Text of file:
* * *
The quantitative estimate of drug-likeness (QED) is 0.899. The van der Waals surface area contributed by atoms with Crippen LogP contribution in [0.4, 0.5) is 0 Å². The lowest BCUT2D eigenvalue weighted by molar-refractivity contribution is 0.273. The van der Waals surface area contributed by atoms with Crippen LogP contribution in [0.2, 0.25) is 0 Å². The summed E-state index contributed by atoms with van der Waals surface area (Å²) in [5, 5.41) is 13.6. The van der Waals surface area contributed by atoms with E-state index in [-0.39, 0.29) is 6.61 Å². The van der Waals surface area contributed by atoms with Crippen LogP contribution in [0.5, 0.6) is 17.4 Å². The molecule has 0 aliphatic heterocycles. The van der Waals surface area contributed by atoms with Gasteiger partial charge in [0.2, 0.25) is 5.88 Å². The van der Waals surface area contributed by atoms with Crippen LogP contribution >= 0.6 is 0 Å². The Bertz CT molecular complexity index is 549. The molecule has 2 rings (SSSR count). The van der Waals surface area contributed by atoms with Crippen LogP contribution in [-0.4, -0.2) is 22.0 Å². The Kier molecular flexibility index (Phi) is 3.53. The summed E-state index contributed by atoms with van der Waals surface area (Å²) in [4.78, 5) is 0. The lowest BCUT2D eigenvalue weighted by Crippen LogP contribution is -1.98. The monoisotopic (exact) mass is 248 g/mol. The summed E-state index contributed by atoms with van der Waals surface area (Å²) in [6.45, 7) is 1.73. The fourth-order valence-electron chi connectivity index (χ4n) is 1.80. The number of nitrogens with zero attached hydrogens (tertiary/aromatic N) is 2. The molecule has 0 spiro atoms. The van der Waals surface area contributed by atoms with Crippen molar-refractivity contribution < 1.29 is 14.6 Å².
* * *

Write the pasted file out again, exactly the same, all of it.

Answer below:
The quantitative estimate of drug-likeness (QED) is 0.899. The van der Waals surface area contributed by atoms with Crippen LogP contribution in [0.4, 0.5) is 0 Å². The lowest BCUT2D eigenvalue weighted by molar-refractivity contribution is 0.273. The van der Waals surface area contributed by atoms with Crippen LogP contribution in [0.2, 0.25) is 0 Å². The summed E-state index contributed by atoms with van der Waals surface area (Å²) in [5, 5.41) is 13.6. The van der Waals surface area contributed by atoms with E-state index in [-0.39, 0.29) is 6.61 Å². The van der Waals surface area contributed by atoms with Crippen LogP contribution in [0.5, 0.6) is 17.4 Å². The molecule has 0 aliphatic heterocycles. The van der Waals surface area contributed by atoms with Gasteiger partial charge in [0.2, 0.25) is 5.88 Å². The van der Waals surface area contributed by atoms with Crippen LogP contribution >= 0.6 is 0 Å². The Bertz CT molecular complexity index is 549. The molecule has 2 rings (SSSR count). The van der Waals surface area contributed by atoms with Crippen LogP contribution in [-0.4, -0.2) is 22.0 Å². The Kier molecular flexibility index (Phi) is 3.53. The summed E-state index contributed by atoms with van der Waals surface area (Å²) in [4.78, 5) is 0. The lowest BCUT2D eigenvalue weighted by Crippen LogP contribution is -1.98. The monoisotopic (exact) mass is 248 g/mol. The summed E-state index contributed by atoms with van der Waals surface area (Å²) in [6.45, 7) is 1.73. The fourth-order valence-electron chi connectivity index (χ4n) is 1.80. The number of nitrogens with zero attached hydrogens (tertiary/aromatic N) is 2. The molecule has 0 spiro atoms. The van der Waals surface area contributed by atoms with Crippen molar-refractivity contribution < 1.29 is 14.6 Å².